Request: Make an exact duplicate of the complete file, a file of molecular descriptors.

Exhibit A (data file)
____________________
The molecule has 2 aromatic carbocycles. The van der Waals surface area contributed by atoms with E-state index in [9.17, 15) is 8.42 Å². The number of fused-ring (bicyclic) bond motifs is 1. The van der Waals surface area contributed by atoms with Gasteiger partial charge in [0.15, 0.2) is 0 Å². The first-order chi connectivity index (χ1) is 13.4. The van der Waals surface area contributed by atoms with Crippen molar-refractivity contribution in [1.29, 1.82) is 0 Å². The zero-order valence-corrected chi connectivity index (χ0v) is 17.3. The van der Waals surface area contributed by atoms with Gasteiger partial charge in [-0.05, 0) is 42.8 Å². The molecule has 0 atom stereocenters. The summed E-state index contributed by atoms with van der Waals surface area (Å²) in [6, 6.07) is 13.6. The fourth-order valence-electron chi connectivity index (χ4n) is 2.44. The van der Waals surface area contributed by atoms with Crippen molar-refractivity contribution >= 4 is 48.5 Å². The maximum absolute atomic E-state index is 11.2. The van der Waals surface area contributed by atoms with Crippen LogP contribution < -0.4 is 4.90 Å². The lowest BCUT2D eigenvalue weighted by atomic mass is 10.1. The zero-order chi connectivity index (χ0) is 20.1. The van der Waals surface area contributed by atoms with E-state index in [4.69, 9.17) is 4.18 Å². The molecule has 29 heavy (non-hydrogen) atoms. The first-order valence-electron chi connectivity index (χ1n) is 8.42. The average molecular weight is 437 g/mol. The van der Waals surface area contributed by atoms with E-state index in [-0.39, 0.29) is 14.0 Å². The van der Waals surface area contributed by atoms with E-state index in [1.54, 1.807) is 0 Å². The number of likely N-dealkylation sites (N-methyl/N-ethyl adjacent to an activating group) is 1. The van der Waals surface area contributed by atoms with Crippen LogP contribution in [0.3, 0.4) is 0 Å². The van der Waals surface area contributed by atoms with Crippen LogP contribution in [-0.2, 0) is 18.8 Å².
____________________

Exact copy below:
The molecule has 2 aromatic carbocycles. The van der Waals surface area contributed by atoms with E-state index in [9.17, 15) is 8.42 Å². The number of fused-ring (bicyclic) bond motifs is 1. The van der Waals surface area contributed by atoms with Gasteiger partial charge in [0.15, 0.2) is 0 Å². The first-order chi connectivity index (χ1) is 13.4. The van der Waals surface area contributed by atoms with Crippen molar-refractivity contribution in [1.29, 1.82) is 0 Å². The zero-order valence-corrected chi connectivity index (χ0v) is 17.3. The van der Waals surface area contributed by atoms with Gasteiger partial charge in [-0.05, 0) is 42.8 Å². The molecule has 0 atom stereocenters. The summed E-state index contributed by atoms with van der Waals surface area (Å²) in [6, 6.07) is 13.6. The fourth-order valence-electron chi connectivity index (χ4n) is 2.44. The van der Waals surface area contributed by atoms with Crippen molar-refractivity contribution >= 4 is 48.5 Å². The maximum absolute atomic E-state index is 11.2. The van der Waals surface area contributed by atoms with Crippen LogP contribution < -0.4 is 4.90 Å². The lowest BCUT2D eigenvalue weighted by atomic mass is 10.1. The zero-order chi connectivity index (χ0) is 20.1. The van der Waals surface area contributed by atoms with E-state index in [4.69, 9.17) is 4.18 Å². The molecule has 29 heavy (non-hydrogen) atoms. The first-order valence-electron chi connectivity index (χ1n) is 8.42. The average molecular weight is 437 g/mol. The van der Waals surface area contributed by atoms with E-state index in [-0.39, 0.29) is 14.0 Å². The van der Waals surface area contributed by atoms with E-state index in [1.54, 1.807) is 0 Å². The number of likely N-dealkylation sites (N-methyl/N-ethyl adjacent to an activating group) is 1. The van der Waals surface area contributed by atoms with Crippen LogP contribution in [0.3, 0.4) is 0 Å². The van der Waals surface area contributed by atoms with Crippen LogP contribution in [-0.2, 0) is 18.8 Å².